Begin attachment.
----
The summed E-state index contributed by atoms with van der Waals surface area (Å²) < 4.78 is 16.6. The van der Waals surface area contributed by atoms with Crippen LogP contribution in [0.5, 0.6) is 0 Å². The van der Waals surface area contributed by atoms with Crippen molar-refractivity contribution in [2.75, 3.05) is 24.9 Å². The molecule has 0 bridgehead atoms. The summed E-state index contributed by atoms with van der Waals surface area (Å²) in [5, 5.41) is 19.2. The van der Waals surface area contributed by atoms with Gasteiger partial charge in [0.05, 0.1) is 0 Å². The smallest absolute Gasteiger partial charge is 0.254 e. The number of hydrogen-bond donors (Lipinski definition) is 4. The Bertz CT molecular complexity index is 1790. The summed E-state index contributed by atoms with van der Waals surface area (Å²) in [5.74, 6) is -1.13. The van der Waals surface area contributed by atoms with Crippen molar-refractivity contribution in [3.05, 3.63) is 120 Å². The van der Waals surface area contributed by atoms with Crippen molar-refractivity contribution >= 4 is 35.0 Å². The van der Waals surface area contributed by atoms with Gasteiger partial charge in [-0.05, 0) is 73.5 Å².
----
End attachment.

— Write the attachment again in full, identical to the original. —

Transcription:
The summed E-state index contributed by atoms with van der Waals surface area (Å²) < 4.78 is 16.6. The van der Waals surface area contributed by atoms with Crippen LogP contribution in [0.5, 0.6) is 0 Å². The van der Waals surface area contributed by atoms with Crippen molar-refractivity contribution in [2.75, 3.05) is 24.9 Å². The molecule has 0 bridgehead atoms. The summed E-state index contributed by atoms with van der Waals surface area (Å²) in [5, 5.41) is 19.2. The van der Waals surface area contributed by atoms with Gasteiger partial charge in [0.05, 0.1) is 0 Å². The smallest absolute Gasteiger partial charge is 0.254 e. The number of hydrogen-bond donors (Lipinski definition) is 4. The Bertz CT molecular complexity index is 1790. The summed E-state index contributed by atoms with van der Waals surface area (Å²) in [5.74, 6) is -1.13. The van der Waals surface area contributed by atoms with Crippen molar-refractivity contribution in [3.05, 3.63) is 120 Å². The van der Waals surface area contributed by atoms with Crippen molar-refractivity contribution >= 4 is 35.0 Å². The van der Waals surface area contributed by atoms with Gasteiger partial charge in [-0.05, 0) is 73.5 Å².